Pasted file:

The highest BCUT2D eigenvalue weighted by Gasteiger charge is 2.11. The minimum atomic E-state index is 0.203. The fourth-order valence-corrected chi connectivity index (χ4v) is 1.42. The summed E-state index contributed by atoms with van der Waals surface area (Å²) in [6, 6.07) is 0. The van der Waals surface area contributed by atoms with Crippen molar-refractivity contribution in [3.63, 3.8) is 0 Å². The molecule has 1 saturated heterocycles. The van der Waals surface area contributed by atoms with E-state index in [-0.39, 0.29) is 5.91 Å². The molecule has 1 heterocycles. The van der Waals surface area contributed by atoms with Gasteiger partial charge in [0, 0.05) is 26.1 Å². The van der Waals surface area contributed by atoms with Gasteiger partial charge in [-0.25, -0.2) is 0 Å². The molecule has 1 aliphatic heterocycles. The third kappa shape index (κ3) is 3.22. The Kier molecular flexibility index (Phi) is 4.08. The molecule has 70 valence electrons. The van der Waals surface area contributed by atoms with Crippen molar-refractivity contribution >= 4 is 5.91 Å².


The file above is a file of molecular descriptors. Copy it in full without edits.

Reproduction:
The highest BCUT2D eigenvalue weighted by Gasteiger charge is 2.11. The minimum atomic E-state index is 0.203. The fourth-order valence-corrected chi connectivity index (χ4v) is 1.42. The summed E-state index contributed by atoms with van der Waals surface area (Å²) in [6, 6.07) is 0. The van der Waals surface area contributed by atoms with Crippen molar-refractivity contribution in [3.63, 3.8) is 0 Å². The molecule has 1 saturated heterocycles. The van der Waals surface area contributed by atoms with E-state index in [-0.39, 0.29) is 5.91 Å². The molecule has 1 heterocycles. The van der Waals surface area contributed by atoms with Gasteiger partial charge in [0, 0.05) is 26.1 Å². The van der Waals surface area contributed by atoms with Gasteiger partial charge in [-0.25, -0.2) is 0 Å². The molecule has 1 aliphatic heterocycles. The third kappa shape index (κ3) is 3.22. The Kier molecular flexibility index (Phi) is 4.08. The molecule has 70 valence electrons. The van der Waals surface area contributed by atoms with Crippen molar-refractivity contribution >= 4 is 5.91 Å².